As a child, my mother just refused to let my brother, sister, and me wallow in self-righteous pity. At least it felt like righteous pity.
She would hear that tone-you know, that whiny, “poor is me” tone that we put on stories. We’d do our best to paint ourselves the victim of someone else’s unfair treatment or unkind remark, and Mom would see through the recitation immediately.
“Johnny was mean to me,” we’d whine. “I didn’t do anything, and he was just mean.”
“Hold on,” she’d say. “Are you sure you didn’t play any part in this? Could you have said or done something that brought some of that on?”
Then it’d get worse.
“Do you suppose you could focus on you, and just do what you should do? Can you leave Johnny to Johnny and just deal with you? ”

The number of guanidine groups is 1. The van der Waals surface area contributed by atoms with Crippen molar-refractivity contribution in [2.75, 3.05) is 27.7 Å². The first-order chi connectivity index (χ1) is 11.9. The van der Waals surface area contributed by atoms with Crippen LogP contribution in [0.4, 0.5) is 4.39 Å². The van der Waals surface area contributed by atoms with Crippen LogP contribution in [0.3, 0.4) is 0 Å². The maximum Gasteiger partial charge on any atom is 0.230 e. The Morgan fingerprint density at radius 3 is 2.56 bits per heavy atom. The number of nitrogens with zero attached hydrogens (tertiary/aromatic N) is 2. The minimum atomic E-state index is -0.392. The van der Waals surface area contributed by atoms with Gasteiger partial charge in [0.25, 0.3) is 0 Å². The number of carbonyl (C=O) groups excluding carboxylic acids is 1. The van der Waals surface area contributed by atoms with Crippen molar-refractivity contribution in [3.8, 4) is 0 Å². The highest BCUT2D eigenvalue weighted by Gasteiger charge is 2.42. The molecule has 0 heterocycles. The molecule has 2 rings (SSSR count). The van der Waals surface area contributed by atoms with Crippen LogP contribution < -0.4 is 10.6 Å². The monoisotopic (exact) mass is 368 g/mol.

Uh-oh. The natural kid response is to say, in the sweetest and most innocent way, “Nooooo. I didn’t do anything. He was just mean and I hate him.”
Mom would say, “Well, why don’t you go and think about it. When you’re done having a pity party, come back and we can talk about it.”
I love that she gave us tacit permission to feel however we wanted to feel about the situation. What she didn’t do was give it her blessing. She gave us the opportunity to think about it. The whole thing. The big picture. We’d think about what happened, what part we might have played in it, how we were dealing with it, and how we’d deal with it moving forward.
She gave us room to see that it was up to us to decide how much space in our brain we gave it, how much of our life we wanted to devote to it.
She also made us acknowledge that we were viewing the situation through a lens of self-pity, a lens that distorted the facts and infused the situation with a completely artificial sense of importance.
After the pity party?
She was pretty much always right.
My mom is smart.